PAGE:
Hiromi Matsubara had completed his Ph.D. from Okayama University Medical School in 2000 and was promoted as Associate Professor of Cardiovascular Medicine at Okayama University Graduate School of Medicine and Dentistry. He then became the Director of Division of Cardiology at National Hospital Organization Okayama Medical Center and also serves as the Director of Department of Clinical Science since 2010. His investigative interests have focused on clinical and physiologic aspects of pulmonary hypertension. He has made National Hospital Organization Okayama Medical Center as one of the largest pulmonary hypertension center in Japan.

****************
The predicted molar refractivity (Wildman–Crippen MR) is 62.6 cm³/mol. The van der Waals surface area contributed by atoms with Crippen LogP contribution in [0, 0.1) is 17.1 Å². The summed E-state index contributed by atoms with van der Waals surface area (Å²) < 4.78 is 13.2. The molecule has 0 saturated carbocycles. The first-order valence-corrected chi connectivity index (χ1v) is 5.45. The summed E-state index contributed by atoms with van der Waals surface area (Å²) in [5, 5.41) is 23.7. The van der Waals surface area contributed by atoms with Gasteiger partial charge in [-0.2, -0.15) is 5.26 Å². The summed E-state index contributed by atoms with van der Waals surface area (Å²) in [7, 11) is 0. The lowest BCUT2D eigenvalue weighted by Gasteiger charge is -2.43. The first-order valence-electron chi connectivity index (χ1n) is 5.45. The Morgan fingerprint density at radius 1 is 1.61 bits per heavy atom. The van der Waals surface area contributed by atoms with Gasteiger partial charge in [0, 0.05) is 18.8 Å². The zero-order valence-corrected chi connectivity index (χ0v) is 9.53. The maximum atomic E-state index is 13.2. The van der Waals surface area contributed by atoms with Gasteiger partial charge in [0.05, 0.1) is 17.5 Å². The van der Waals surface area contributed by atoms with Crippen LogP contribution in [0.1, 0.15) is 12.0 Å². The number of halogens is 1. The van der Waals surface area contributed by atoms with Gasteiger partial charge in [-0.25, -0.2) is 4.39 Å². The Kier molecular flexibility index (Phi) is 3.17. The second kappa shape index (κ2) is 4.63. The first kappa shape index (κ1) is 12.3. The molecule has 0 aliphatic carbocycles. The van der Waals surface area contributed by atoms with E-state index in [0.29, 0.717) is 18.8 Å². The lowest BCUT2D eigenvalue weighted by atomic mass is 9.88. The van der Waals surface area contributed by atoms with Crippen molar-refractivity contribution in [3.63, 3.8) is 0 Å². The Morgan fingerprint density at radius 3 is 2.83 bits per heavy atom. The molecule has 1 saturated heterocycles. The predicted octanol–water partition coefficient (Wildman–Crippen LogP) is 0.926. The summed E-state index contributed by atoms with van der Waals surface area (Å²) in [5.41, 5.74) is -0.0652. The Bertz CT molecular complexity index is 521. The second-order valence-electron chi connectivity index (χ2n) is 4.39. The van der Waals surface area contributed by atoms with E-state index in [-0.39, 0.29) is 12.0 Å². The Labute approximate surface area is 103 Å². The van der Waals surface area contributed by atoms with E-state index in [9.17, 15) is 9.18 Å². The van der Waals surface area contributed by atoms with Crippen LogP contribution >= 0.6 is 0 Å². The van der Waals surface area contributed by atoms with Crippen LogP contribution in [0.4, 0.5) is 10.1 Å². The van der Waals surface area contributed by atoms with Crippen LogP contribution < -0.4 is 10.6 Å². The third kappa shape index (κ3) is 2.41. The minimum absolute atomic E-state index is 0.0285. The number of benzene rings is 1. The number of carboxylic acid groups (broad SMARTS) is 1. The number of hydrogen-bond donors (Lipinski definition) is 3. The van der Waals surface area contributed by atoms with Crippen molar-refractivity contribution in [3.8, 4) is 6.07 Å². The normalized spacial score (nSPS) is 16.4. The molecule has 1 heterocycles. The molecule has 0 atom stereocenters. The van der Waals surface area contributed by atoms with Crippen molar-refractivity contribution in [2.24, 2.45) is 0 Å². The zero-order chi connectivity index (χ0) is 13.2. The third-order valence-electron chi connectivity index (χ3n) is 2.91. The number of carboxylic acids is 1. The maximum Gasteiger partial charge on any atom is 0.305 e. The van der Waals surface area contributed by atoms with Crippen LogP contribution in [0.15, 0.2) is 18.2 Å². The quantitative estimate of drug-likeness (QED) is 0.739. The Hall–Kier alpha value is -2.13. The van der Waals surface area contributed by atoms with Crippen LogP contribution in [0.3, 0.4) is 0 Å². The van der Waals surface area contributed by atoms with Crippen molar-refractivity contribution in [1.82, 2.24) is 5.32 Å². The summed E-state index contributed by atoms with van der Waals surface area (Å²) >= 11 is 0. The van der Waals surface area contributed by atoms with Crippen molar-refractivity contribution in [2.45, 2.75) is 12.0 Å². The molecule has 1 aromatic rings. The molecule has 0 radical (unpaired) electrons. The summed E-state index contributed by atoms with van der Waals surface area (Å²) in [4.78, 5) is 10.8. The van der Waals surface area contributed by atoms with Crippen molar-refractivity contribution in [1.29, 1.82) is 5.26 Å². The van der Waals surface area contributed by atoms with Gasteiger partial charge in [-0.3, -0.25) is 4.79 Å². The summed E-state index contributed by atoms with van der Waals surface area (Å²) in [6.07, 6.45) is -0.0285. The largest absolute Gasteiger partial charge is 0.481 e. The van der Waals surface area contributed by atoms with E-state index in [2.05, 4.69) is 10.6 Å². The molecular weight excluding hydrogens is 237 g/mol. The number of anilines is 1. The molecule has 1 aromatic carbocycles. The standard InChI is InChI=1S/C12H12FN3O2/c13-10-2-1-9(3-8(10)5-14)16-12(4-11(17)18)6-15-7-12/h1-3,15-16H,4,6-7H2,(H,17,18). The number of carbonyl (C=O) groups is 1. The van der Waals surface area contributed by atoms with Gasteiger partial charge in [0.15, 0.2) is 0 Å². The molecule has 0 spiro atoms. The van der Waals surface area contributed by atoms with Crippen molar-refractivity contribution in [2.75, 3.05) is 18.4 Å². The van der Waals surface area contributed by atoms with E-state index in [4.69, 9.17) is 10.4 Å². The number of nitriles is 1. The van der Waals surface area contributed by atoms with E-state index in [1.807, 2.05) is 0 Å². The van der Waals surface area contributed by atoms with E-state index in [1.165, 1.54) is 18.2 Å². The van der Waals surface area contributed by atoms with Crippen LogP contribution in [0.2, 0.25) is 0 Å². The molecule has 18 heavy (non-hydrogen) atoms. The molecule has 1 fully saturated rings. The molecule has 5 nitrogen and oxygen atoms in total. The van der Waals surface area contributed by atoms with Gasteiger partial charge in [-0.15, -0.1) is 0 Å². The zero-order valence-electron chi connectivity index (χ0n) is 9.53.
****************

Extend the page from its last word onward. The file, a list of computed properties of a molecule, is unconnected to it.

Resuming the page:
Progress in medical treatment for pulmonary arterial hypertension has improved the prognosis of the patients. However, patients with chronic thromboembolic pulmonary hypertension (CTEPH) have been left behind this progress. There has been no effective therapeutic option especially for the patients diagnosed as unsuitable for endarterectomy. Recently, we reported our initial experience of balloon pulmonary angioplasty (BPA) for the treatment of 68 patients with CTEPH. Although overall outcome of angioplasty was almost comparable to that of endarterectomy, there were remaining problems to be resolved such as the risk of post procedural pulmonary injury and the existence of learning curve in reducing the complication. We have been trying to elucidate the cause of post procedural pulmonary injury and found that most complications were caused by BPA related vascular injury (BRVI). Some of the BRVI seems to be related to balloon dilatation itself. Remaining BRVI seems to be caused by wire injury and it would be the reason of learning curve. After the refinement of our procedure, BRVI have been almost eliminated. In most recent 400 BPA procedures, we have never experienced severe BRVI. Now, we consider that the safety and the efficacy of BPA have been established. In this presentation, I'd like to talk about the current status of BPA based on our experience in more than 200 inoperable patients with CTEPH.